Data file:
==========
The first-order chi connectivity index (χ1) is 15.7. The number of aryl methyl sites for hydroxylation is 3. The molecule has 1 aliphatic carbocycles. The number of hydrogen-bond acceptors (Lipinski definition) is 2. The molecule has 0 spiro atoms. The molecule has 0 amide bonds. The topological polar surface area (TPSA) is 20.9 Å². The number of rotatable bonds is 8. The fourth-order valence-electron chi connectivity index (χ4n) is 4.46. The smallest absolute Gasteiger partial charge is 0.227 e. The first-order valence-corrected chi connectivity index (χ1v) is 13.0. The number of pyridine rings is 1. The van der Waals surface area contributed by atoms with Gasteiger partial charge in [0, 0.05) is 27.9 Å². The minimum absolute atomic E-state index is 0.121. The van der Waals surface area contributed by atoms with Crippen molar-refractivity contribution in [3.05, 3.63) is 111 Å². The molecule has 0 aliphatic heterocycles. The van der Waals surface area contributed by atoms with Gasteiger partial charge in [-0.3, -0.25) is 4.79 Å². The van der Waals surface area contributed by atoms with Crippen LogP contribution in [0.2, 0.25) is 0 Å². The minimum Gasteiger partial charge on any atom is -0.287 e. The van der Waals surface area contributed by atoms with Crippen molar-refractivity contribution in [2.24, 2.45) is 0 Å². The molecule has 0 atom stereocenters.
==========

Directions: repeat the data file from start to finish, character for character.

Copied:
The first-order chi connectivity index (χ1) is 15.7. The number of aryl methyl sites for hydroxylation is 3. The molecule has 1 aliphatic carbocycles. The number of hydrogen-bond acceptors (Lipinski definition) is 2. The molecule has 0 spiro atoms. The molecule has 0 amide bonds. The topological polar surface area (TPSA) is 20.9 Å². The number of rotatable bonds is 8. The fourth-order valence-electron chi connectivity index (χ4n) is 4.46. The smallest absolute Gasteiger partial charge is 0.227 e. The first-order valence-corrected chi connectivity index (χ1v) is 13.0. The number of pyridine rings is 1. The van der Waals surface area contributed by atoms with Gasteiger partial charge in [0, 0.05) is 27.9 Å². The minimum absolute atomic E-state index is 0.121. The van der Waals surface area contributed by atoms with Crippen molar-refractivity contribution in [3.05, 3.63) is 111 Å². The molecule has 0 aliphatic heterocycles. The van der Waals surface area contributed by atoms with Gasteiger partial charge in [-0.3, -0.25) is 4.79 Å². The van der Waals surface area contributed by atoms with Crippen LogP contribution in [0.2, 0.25) is 0 Å². The minimum Gasteiger partial charge on any atom is -0.287 e. The van der Waals surface area contributed by atoms with Crippen molar-refractivity contribution in [2.24, 2.45) is 0 Å². The molecule has 0 atom stereocenters.